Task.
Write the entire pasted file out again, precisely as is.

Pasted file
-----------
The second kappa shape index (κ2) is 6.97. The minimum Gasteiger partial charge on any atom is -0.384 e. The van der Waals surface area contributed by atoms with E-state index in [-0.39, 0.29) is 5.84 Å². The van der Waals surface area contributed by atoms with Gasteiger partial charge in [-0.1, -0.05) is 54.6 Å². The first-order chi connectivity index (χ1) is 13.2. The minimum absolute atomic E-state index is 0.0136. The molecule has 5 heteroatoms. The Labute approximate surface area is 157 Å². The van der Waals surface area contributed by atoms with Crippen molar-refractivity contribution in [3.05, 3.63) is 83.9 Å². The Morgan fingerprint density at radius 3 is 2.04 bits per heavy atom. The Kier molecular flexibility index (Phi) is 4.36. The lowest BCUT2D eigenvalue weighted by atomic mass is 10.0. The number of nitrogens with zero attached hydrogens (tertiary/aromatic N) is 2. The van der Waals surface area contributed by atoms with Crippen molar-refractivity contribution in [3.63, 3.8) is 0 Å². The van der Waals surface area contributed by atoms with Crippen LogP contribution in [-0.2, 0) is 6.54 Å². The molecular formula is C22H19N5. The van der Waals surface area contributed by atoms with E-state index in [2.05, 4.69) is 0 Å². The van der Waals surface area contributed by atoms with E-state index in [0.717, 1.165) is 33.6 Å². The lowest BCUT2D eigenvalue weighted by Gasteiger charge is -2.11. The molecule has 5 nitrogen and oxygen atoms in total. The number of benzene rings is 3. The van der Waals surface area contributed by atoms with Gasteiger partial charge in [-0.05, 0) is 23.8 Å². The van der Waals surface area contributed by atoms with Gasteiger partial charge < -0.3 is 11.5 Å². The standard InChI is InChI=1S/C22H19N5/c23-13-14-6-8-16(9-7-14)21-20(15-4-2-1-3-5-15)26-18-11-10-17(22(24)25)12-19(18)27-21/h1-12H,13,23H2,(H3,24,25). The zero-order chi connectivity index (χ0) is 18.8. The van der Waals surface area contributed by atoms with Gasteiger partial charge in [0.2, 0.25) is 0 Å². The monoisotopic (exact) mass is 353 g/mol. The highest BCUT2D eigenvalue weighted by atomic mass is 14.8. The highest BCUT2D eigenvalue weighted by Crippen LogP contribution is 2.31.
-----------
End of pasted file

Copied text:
The second kappa shape index (κ2) is 6.97. The minimum Gasteiger partial charge on any atom is -0.384 e. The van der Waals surface area contributed by atoms with E-state index in [-0.39, 0.29) is 5.84 Å². The van der Waals surface area contributed by atoms with Gasteiger partial charge in [-0.1, -0.05) is 54.6 Å². The first-order chi connectivity index (χ1) is 13.2. The minimum absolute atomic E-state index is 0.0136. The molecule has 5 heteroatoms. The Labute approximate surface area is 157 Å². The van der Waals surface area contributed by atoms with Crippen molar-refractivity contribution in [3.05, 3.63) is 83.9 Å². The Morgan fingerprint density at radius 3 is 2.04 bits per heavy atom. The Kier molecular flexibility index (Phi) is 4.36. The lowest BCUT2D eigenvalue weighted by atomic mass is 10.0. The number of nitrogens with zero attached hydrogens (tertiary/aromatic N) is 2. The van der Waals surface area contributed by atoms with Crippen molar-refractivity contribution in [3.63, 3.8) is 0 Å². The van der Waals surface area contributed by atoms with Crippen LogP contribution in [-0.2, 0) is 6.54 Å². The molecular formula is C22H19N5. The van der Waals surface area contributed by atoms with E-state index in [2.05, 4.69) is 0 Å². The van der Waals surface area contributed by atoms with E-state index in [0.717, 1.165) is 33.6 Å². The lowest BCUT2D eigenvalue weighted by Gasteiger charge is -2.11. The molecule has 5 nitrogen and oxygen atoms in total. The number of benzene rings is 3. The van der Waals surface area contributed by atoms with Gasteiger partial charge in [-0.05, 0) is 23.8 Å². The van der Waals surface area contributed by atoms with Gasteiger partial charge < -0.3 is 11.5 Å². The standard InChI is InChI=1S/C22H19N5/c23-13-14-6-8-16(9-7-14)21-20(15-4-2-1-3-5-15)26-18-11-10-17(22(24)25)12-19(18)27-21/h1-12H,13,23H2,(H3,24,25). The zero-order chi connectivity index (χ0) is 18.8. The van der Waals surface area contributed by atoms with Gasteiger partial charge in [0.2, 0.25) is 0 Å². The monoisotopic (exact) mass is 353 g/mol. The highest BCUT2D eigenvalue weighted by atomic mass is 14.8. The highest BCUT2D eigenvalue weighted by Crippen LogP contribution is 2.31.